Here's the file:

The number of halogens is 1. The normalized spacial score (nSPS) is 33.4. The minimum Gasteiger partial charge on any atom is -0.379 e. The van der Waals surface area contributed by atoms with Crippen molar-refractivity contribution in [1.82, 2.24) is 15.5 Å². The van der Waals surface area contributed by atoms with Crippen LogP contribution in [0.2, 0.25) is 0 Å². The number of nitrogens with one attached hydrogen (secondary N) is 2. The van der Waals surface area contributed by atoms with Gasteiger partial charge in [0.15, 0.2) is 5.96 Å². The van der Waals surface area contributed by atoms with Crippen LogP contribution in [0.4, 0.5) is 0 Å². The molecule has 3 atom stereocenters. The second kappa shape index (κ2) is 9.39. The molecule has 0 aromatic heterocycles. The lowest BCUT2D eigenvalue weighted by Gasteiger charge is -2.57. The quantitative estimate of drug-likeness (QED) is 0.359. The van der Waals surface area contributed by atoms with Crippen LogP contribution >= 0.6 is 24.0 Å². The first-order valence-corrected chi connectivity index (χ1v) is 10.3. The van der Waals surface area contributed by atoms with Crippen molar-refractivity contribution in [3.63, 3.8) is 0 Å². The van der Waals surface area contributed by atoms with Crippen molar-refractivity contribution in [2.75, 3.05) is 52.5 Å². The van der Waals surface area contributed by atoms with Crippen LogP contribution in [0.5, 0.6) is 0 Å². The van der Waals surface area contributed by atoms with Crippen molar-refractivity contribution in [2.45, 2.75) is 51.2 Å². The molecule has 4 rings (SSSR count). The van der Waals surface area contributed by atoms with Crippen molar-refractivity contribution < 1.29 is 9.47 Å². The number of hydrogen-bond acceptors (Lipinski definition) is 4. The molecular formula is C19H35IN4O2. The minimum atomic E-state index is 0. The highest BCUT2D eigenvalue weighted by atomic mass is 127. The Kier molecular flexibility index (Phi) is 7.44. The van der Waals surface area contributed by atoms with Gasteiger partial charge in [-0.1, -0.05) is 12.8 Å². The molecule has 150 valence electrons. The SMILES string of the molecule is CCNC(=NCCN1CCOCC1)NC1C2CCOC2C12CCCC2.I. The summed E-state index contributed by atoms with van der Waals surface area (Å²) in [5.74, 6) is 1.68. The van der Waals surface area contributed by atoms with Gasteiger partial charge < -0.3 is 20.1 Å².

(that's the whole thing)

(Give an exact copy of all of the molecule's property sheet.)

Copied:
The number of halogens is 1. The normalized spacial score (nSPS) is 33.4. The minimum Gasteiger partial charge on any atom is -0.379 e. The van der Waals surface area contributed by atoms with Crippen molar-refractivity contribution in [1.82, 2.24) is 15.5 Å². The van der Waals surface area contributed by atoms with Crippen LogP contribution in [0.2, 0.25) is 0 Å². The number of nitrogens with one attached hydrogen (secondary N) is 2. The van der Waals surface area contributed by atoms with Gasteiger partial charge in [0.15, 0.2) is 5.96 Å². The van der Waals surface area contributed by atoms with Crippen LogP contribution in [0.4, 0.5) is 0 Å². The molecule has 3 atom stereocenters. The second kappa shape index (κ2) is 9.39. The molecule has 0 aromatic heterocycles. The lowest BCUT2D eigenvalue weighted by Gasteiger charge is -2.57. The quantitative estimate of drug-likeness (QED) is 0.359. The van der Waals surface area contributed by atoms with Crippen LogP contribution >= 0.6 is 24.0 Å². The first-order valence-corrected chi connectivity index (χ1v) is 10.3. The van der Waals surface area contributed by atoms with Crippen molar-refractivity contribution in [3.63, 3.8) is 0 Å². The van der Waals surface area contributed by atoms with Crippen molar-refractivity contribution in [2.75, 3.05) is 52.5 Å². The van der Waals surface area contributed by atoms with Crippen LogP contribution in [0.5, 0.6) is 0 Å². The van der Waals surface area contributed by atoms with Crippen molar-refractivity contribution in [2.45, 2.75) is 51.2 Å². The molecule has 4 rings (SSSR count). The van der Waals surface area contributed by atoms with Crippen molar-refractivity contribution < 1.29 is 9.47 Å². The number of hydrogen-bond acceptors (Lipinski definition) is 4. The molecular formula is C19H35IN4O2. The minimum atomic E-state index is 0. The highest BCUT2D eigenvalue weighted by atomic mass is 127. The Kier molecular flexibility index (Phi) is 7.44. The van der Waals surface area contributed by atoms with Gasteiger partial charge in [-0.1, -0.05) is 12.8 Å². The molecule has 150 valence electrons. The SMILES string of the molecule is CCNC(=NCCN1CCOCC1)NC1C2CCOC2C12CCCC2.I. The summed E-state index contributed by atoms with van der Waals surface area (Å²) in [5.74, 6) is 1.68. The van der Waals surface area contributed by atoms with Gasteiger partial charge < -0.3 is 20.1 Å².